Holly’s hubby: UFC fame hasn’t changed New Mexico’s fight queen (w/ video)

CHICAGO — The eyes of the “Preacher’s Daughter” can turn cold as ice.

It’s a stark contrast to the wholesome, nice-as-can-be life she lives almost every other moment of the day. But, when a determined Holly Holm locks in her steely gaze, there’s not much more intimidating than being on the receiving end.

It was what Valentina Shevchenko experienced Friday in the United Center during a staredown with Holm in advance of tonight’s “UFC on Fox” main event – a staredown that ended only when others pulled the fighters apart.

And the feeling Shevchenko surely felt is one Jeff Kirkpatrick might be able to sympathize with better than anyone.

“Watching her go through the dieting,” Kirkpatrick said quickly when asked what the toughest part of being the husband of a world-class fighter is. “I can eat cookies and drink Coke and eat fat, fried foods and all the fun stuff, and she has to sit there and struggle watching me do it. So the weight cut (before a fight) is tough leading up to it.”

Like any good husband, Kirkpatrick says he quickly learned better than to flaunt his junk food around her while she’s trying to shed a few pounds.

ALSO READ: UFC Notebook: Holm most drug tested fighter of past year, other notes

Kidding aside, the 36-year-old husband of New Mexico’s queen of fighting says the bond between him and his wife is as strong now as ever. That’s because they’ve managed to keep their lives as close to the same as possible despite the world around them being anything but normal since Holm’s November upset victory over Ronda Rousey.

“What I’ve learned is Holly is the same Holly she ever was and always will be,” said Kirkpatrick, the vice president of operations for his family’s Albuquerque-based AAA Roofing Co.

“She doesn’t let the fame, the popularity, any of that get to her head. … Her best friends are still her best friends. Her family is still her family. That all comes first in her life.”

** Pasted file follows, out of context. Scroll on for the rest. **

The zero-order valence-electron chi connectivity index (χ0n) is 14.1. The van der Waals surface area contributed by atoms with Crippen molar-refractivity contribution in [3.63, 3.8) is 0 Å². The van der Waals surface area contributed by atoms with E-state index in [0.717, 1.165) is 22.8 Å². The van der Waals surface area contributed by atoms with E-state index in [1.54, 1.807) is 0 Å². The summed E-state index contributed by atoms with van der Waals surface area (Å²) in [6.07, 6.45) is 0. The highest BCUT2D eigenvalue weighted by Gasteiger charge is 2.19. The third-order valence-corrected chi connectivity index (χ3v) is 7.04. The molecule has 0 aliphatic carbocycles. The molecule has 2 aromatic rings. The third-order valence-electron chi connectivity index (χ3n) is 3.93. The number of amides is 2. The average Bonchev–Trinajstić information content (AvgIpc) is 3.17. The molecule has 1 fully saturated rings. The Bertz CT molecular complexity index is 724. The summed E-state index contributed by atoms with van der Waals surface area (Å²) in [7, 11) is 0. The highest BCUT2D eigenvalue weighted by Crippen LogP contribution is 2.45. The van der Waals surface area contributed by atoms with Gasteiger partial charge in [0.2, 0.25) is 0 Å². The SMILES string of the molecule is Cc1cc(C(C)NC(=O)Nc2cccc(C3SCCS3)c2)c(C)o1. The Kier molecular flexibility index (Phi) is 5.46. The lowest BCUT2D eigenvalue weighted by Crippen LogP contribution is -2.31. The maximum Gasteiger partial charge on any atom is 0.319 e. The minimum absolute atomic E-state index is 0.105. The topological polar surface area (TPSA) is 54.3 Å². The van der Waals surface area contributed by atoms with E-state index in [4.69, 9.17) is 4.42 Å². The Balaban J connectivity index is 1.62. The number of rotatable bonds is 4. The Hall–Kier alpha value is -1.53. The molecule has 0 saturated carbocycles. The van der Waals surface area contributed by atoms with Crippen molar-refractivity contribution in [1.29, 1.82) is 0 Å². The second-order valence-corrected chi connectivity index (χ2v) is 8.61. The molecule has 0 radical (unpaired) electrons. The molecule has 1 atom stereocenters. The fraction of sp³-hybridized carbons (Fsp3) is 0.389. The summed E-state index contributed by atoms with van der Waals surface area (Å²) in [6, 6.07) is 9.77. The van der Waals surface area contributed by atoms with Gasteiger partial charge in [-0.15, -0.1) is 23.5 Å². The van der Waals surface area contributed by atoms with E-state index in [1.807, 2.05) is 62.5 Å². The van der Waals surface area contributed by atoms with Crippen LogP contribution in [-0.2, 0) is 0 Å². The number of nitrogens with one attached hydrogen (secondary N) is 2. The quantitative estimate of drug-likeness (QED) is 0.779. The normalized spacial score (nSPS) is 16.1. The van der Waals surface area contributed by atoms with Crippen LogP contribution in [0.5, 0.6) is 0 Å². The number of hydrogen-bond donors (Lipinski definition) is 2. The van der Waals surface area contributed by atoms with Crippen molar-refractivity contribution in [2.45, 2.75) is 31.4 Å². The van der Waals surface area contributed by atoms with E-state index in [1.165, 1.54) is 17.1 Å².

Holly Holm will fight in the main event at "UFC on Fox 20" tonight in Chicago. (Geoff Grammer/Journal)
Holly Holm will fight in the main event at “UFC on Fox 20” tonight in Chicago.
(Geoff Grammer/Journal)

And the life they made long before they were meeting Jay Z and Beyoncé, winning ESPYs or attending basketball games with Jamie Foxx, is still the life they try to live.

“At the end of the day when she leaves her work and I leave my work, we’re still just two normal people from New Mexico,” he says.

The “normal” couple, Kirkpatrick acknowledges, now has trouble going out in public without being hounded for pictures and autographs, something that the two used to be able to escape when outside of Albuquerque. Not anymore.

“We could go to Colorado, go to California or out of the country and no big deal,” Kirkpatrick joked. “Now, all that’s changed. You come to Chicago, you go to New York, you go to Mexico, anywhere you go it’s not quite as peaceful as it used to be. … She doesn’t get to be the normal Holly from Bosque Farms she used to be.”

But make no mistake, he’s loving the ride they are on.

Friday, while donning his familiar backward baseball cap and a Jackson-Wink MMA T-shirt, he sat nervously in a dark corner, stage right, during the weigh-ins. He watched proudly as a few thousand fans screamed for his wife, and he’ll do so again tonight when thousands more cheer her name, with millions more expected to tune in to the national prime-time broadcast.

He says that part – watching his wife get locked into the octagon with her opponent – is the easy part.

“Once the fight starts, all the emotions go away and 100 percent confidence in her,” Kirkpatrick said.

And while he won’t make specific predictions, other than a victory, he says his wife is more than ready for Shevchenko, who could be a springboard for Holm to get another title shot. And he’ll gladly be along the journey every step of the way, serving, he says, as “the arm candy” for one of the most famous fighters in the world.

“I like watching her succeed,” Kirkpatrick said. “The satisfaction she gets out of it, it’s more important than anything in the world for me.”

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Holm: The focus is still there

Holly Holm, left, attacks Miesha Tate during their March 5 fight at UFC 196 in Las Vegas, Nev., which Tate won with a fifth-round rear-naked choke. Holm returns to action on Saturday in Chicago against Valentina Shevchenko. (AP Photo/Eric Jamison)